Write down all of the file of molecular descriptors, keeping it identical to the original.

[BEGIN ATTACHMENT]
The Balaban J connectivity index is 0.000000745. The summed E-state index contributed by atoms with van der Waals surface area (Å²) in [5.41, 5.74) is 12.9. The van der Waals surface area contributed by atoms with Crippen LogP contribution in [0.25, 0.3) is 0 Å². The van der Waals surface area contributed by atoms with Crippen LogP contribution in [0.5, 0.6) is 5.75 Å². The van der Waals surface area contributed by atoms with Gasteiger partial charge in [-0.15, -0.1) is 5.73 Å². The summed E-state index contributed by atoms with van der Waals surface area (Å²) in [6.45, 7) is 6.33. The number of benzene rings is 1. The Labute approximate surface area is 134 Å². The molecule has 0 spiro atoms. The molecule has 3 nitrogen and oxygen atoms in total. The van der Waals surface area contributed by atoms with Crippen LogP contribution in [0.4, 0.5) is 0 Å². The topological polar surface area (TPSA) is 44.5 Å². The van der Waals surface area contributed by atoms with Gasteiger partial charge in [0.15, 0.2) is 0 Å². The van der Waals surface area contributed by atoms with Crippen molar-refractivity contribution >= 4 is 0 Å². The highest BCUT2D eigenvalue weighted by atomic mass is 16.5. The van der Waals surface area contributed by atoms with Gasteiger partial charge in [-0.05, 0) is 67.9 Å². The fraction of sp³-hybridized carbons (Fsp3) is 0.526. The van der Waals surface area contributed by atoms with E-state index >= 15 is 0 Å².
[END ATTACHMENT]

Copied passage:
The Balaban J connectivity index is 0.000000745. The summed E-state index contributed by atoms with van der Waals surface area (Å²) in [5.41, 5.74) is 12.9. The van der Waals surface area contributed by atoms with Crippen LogP contribution in [0.25, 0.3) is 0 Å². The van der Waals surface area contributed by atoms with Crippen LogP contribution in [0.5, 0.6) is 5.75 Å². The van der Waals surface area contributed by atoms with Gasteiger partial charge in [-0.15, -0.1) is 5.73 Å². The summed E-state index contributed by atoms with van der Waals surface area (Å²) in [6.45, 7) is 6.33. The number of benzene rings is 1. The Labute approximate surface area is 134 Å². The molecule has 0 spiro atoms. The molecule has 3 nitrogen and oxygen atoms in total. The van der Waals surface area contributed by atoms with Crippen LogP contribution in [0.4, 0.5) is 0 Å². The topological polar surface area (TPSA) is 44.5 Å². The van der Waals surface area contributed by atoms with Gasteiger partial charge in [0.15, 0.2) is 0 Å². The van der Waals surface area contributed by atoms with Crippen molar-refractivity contribution >= 4 is 0 Å². The highest BCUT2D eigenvalue weighted by atomic mass is 16.5. The van der Waals surface area contributed by atoms with Gasteiger partial charge in [-0.05, 0) is 67.9 Å². The fraction of sp³-hybridized carbons (Fsp3) is 0.526. The van der Waals surface area contributed by atoms with E-state index >= 15 is 0 Å².